Honour-related violence and oppression

Honour-related violence and oppression are based on strongly patriarchal and heteronormative notions. Central to honor-related violence and oppression is primarily its collective expression. Honour-related violence and oppression are characterised by, among other things, the fact that the individual's rights and interests are considered to be subordinate to those of the family. The actions of the individual are considered to affect the reputation of the whole family and the collective and the sexuality of the individual is a matter for the whole family.

Young woman lying on a bed reading a text message on her phone, with a concered face.

Collective control

Honour-related violence and oppression are collectively exercised or sanctioned and the control of girls' and women's sexuality is central. Control can range from everyday forms of restrictions in girls' and women's lives that affect, for example, clothing choices, social interaction and freedom of movement to life choices such as education, job, virginity norm, marriage and divorce. In its most extreme form, honour thinking results in threats of violence and violence, including lethal violence.

However, violence and oppression affect not only girls and women but also boys and men, and both men and women can be perpetrators. Sometimes one and the same person is both a victim and a perpetrator, not least when it comes to boys and young men. There can be a large number of perpetrators, such as family members, relatives or others with the same background.

Violence is in some cases socially accepted and sanctioned within the collective. The most serious violence is usually well-planned and both women and men can be exposed. LGBTQI people can be exposed because their sexual orientation is not accepted.


Different penalties depending on purpose 

Honour-related violence and oppression are exercised for various purposes. On the one hand, it is practiced to get people to follow the family's norms and values. It can then consist of being controlled and forced to live with great limitations due to, for example, threats and pressure.

On the one hand, violence and oppression can take the form of punishment against those who have violated the family's norms and values, with the aim that the family will regain its lost honour.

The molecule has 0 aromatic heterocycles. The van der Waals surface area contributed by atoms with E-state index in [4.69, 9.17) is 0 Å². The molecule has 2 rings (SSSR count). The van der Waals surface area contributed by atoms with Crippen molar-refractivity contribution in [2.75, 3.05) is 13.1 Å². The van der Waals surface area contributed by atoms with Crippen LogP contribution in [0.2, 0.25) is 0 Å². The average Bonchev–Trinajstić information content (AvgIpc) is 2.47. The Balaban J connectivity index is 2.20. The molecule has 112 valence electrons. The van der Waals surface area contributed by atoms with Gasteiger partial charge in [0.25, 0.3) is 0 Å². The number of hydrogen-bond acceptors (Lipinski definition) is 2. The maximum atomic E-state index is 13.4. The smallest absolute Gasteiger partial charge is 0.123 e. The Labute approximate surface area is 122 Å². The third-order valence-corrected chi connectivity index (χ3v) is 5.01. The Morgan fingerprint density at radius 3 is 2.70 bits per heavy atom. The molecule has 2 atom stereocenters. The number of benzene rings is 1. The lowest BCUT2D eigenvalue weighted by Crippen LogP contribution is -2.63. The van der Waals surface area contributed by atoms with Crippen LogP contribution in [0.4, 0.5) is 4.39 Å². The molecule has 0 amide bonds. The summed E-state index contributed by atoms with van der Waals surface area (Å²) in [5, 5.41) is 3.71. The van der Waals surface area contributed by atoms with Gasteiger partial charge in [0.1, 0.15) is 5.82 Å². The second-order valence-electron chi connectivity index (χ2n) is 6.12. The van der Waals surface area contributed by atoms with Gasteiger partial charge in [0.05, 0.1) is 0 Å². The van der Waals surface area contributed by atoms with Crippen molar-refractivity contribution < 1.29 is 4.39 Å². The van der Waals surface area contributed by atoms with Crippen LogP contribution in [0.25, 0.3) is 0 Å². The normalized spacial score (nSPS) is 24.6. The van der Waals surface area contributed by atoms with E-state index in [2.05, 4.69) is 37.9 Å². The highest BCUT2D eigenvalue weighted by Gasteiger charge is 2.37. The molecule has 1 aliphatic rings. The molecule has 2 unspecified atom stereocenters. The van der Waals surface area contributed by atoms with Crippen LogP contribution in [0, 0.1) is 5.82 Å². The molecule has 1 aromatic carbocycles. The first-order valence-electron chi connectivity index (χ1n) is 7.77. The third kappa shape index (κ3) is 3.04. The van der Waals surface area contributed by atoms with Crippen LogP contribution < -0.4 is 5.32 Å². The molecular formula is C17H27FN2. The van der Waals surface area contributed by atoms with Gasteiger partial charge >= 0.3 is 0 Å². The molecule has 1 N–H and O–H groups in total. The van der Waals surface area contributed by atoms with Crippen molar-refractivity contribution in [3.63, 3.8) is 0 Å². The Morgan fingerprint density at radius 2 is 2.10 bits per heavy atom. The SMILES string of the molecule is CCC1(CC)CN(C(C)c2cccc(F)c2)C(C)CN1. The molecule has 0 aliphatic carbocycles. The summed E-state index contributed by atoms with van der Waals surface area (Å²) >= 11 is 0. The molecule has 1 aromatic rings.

Various forms of punishment can occur, such as emotional and social exclusion, violations, abuse, violence and murder. The punishment can be exercised against one's own family members but also against others, such as a man who has had a relationship with a female relative who has not been accepted by the family.

Further examples of honour-related violence and oppression and its various forms of expression are child marriage and forced marriage, as well as female genital mutilation. Honour-related violence and oppression are often a violation against human rights and Swedish law.


#Metoo stories of honor-related violence and oppression

During the historic #metoo wave of 2017, women, transgender and non-binary people shared their experiences of sexual harassment and sexual violence. Some of the stories were about honour-related violence and oppression. What the descriptions have in common is that a great focus is placed on controlling the sexuality of girls and women and that control is exercised collectively, mainly by the family. The stories show that there is still a lot to do on the part of society to prevent and combat honour-related violence and oppression.

The film can be used in contexts that address issues of honour-related violence and oppression, men's violence against women and violence in close relationships. It can serve as an eye opener or as a start for a continued discussion about what professionals who meet people living in an honour context can do.

Honour-related violence

Publication date: 9 June 2021

Last updated: 13 January 2023